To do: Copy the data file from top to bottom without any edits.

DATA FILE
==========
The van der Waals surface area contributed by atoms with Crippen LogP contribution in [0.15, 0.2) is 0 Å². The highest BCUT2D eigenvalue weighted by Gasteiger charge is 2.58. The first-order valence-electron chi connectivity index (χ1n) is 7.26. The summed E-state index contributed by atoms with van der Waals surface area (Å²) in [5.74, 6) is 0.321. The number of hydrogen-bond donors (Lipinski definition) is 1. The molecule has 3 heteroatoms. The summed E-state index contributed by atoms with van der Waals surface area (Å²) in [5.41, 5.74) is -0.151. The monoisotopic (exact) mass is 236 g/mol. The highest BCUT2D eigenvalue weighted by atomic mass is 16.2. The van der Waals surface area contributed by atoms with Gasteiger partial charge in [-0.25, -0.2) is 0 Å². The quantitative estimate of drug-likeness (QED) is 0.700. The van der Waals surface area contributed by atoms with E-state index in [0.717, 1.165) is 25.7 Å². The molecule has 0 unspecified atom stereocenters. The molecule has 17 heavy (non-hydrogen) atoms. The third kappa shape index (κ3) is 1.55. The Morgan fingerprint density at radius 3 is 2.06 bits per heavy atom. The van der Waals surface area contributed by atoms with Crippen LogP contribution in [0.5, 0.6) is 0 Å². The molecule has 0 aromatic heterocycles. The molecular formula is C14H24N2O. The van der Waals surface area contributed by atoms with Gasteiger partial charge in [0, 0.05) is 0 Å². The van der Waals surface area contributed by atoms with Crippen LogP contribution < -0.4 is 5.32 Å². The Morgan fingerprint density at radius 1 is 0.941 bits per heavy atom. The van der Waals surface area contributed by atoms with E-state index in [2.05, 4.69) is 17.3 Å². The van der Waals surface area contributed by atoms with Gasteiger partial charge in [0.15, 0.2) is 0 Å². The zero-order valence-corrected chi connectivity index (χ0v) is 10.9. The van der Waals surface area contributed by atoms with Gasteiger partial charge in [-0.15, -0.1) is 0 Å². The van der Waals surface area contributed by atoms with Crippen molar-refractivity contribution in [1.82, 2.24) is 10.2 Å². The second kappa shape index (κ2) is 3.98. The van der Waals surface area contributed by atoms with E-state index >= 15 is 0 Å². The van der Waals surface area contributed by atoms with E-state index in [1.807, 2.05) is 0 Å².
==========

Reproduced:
The van der Waals surface area contributed by atoms with Crippen LogP contribution in [0.15, 0.2) is 0 Å². The highest BCUT2D eigenvalue weighted by Gasteiger charge is 2.58. The first-order valence-electron chi connectivity index (χ1n) is 7.26. The summed E-state index contributed by atoms with van der Waals surface area (Å²) in [5.74, 6) is 0.321. The number of hydrogen-bond donors (Lipinski definition) is 1. The molecule has 3 heteroatoms. The summed E-state index contributed by atoms with van der Waals surface area (Å²) in [5.41, 5.74) is -0.151. The monoisotopic (exact) mass is 236 g/mol. The highest BCUT2D eigenvalue weighted by atomic mass is 16.2. The van der Waals surface area contributed by atoms with Gasteiger partial charge in [-0.25, -0.2) is 0 Å². The quantitative estimate of drug-likeness (QED) is 0.700. The van der Waals surface area contributed by atoms with E-state index in [0.717, 1.165) is 25.7 Å². The molecule has 0 unspecified atom stereocenters. The molecule has 17 heavy (non-hydrogen) atoms. The third kappa shape index (κ3) is 1.55. The Morgan fingerprint density at radius 3 is 2.06 bits per heavy atom. The van der Waals surface area contributed by atoms with Crippen LogP contribution in [0.5, 0.6) is 0 Å². The molecule has 0 aromatic heterocycles. The molecular formula is C14H24N2O. The van der Waals surface area contributed by atoms with Gasteiger partial charge in [0, 0.05) is 0 Å². The van der Waals surface area contributed by atoms with Crippen LogP contribution < -0.4 is 5.32 Å². The Morgan fingerprint density at radius 1 is 0.941 bits per heavy atom. The van der Waals surface area contributed by atoms with E-state index in [2.05, 4.69) is 17.3 Å². The van der Waals surface area contributed by atoms with Gasteiger partial charge in [0.15, 0.2) is 0 Å². The zero-order valence-corrected chi connectivity index (χ0v) is 10.9. The van der Waals surface area contributed by atoms with Gasteiger partial charge in [-0.15, -0.1) is 0 Å². The van der Waals surface area contributed by atoms with Crippen molar-refractivity contribution in [1.82, 2.24) is 10.2 Å². The second kappa shape index (κ2) is 3.98. The van der Waals surface area contributed by atoms with E-state index >= 15 is 0 Å². The van der Waals surface area contributed by atoms with E-state index in [1.807, 2.05) is 0 Å².